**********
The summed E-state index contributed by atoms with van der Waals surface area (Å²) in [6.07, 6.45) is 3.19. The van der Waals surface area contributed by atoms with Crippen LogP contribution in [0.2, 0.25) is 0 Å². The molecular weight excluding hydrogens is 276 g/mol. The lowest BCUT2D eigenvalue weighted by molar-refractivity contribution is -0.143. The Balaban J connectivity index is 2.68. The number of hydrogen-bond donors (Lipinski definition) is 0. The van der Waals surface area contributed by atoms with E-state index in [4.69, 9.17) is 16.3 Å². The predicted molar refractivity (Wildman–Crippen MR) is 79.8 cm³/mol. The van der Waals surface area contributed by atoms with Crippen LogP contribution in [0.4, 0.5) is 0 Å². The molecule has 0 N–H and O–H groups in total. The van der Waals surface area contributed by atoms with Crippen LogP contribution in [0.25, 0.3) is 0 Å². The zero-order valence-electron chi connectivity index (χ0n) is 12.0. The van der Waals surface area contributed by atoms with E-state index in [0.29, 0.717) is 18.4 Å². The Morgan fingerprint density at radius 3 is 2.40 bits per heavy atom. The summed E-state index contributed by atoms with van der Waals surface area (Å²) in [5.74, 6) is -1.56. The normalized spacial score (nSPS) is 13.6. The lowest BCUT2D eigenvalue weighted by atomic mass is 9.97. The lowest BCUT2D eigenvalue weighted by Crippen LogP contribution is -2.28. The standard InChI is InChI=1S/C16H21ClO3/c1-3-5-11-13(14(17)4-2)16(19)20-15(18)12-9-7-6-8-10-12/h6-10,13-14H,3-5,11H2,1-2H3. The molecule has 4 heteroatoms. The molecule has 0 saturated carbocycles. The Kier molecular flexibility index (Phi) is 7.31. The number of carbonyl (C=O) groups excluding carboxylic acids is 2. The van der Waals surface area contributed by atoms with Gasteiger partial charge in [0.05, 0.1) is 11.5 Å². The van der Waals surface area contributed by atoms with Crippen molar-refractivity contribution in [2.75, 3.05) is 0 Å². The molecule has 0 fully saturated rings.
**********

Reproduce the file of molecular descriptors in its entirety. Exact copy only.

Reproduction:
The summed E-state index contributed by atoms with van der Waals surface area (Å²) in [6.07, 6.45) is 3.19. The van der Waals surface area contributed by atoms with Crippen LogP contribution in [0.2, 0.25) is 0 Å². The molecular weight excluding hydrogens is 276 g/mol. The lowest BCUT2D eigenvalue weighted by molar-refractivity contribution is -0.143. The Balaban J connectivity index is 2.68. The number of hydrogen-bond donors (Lipinski definition) is 0. The van der Waals surface area contributed by atoms with E-state index in [4.69, 9.17) is 16.3 Å². The predicted molar refractivity (Wildman–Crippen MR) is 79.8 cm³/mol. The van der Waals surface area contributed by atoms with Crippen LogP contribution in [0.4, 0.5) is 0 Å². The molecule has 0 N–H and O–H groups in total. The van der Waals surface area contributed by atoms with Crippen LogP contribution in [0.25, 0.3) is 0 Å². The zero-order valence-electron chi connectivity index (χ0n) is 12.0. The van der Waals surface area contributed by atoms with E-state index in [0.29, 0.717) is 18.4 Å². The Morgan fingerprint density at radius 3 is 2.40 bits per heavy atom. The summed E-state index contributed by atoms with van der Waals surface area (Å²) in [5.74, 6) is -1.56. The normalized spacial score (nSPS) is 13.6. The lowest BCUT2D eigenvalue weighted by atomic mass is 9.97. The lowest BCUT2D eigenvalue weighted by Crippen LogP contribution is -2.28. The standard InChI is InChI=1S/C16H21ClO3/c1-3-5-11-13(14(17)4-2)16(19)20-15(18)12-9-7-6-8-10-12/h6-10,13-14H,3-5,11H2,1-2H3. The molecule has 4 heteroatoms. The molecule has 0 saturated carbocycles. The Kier molecular flexibility index (Phi) is 7.31. The number of carbonyl (C=O) groups excluding carboxylic acids is 2. The van der Waals surface area contributed by atoms with Gasteiger partial charge in [0.05, 0.1) is 11.5 Å². The van der Waals surface area contributed by atoms with Crippen molar-refractivity contribution in [2.75, 3.05) is 0 Å². The molecule has 0 fully saturated rings.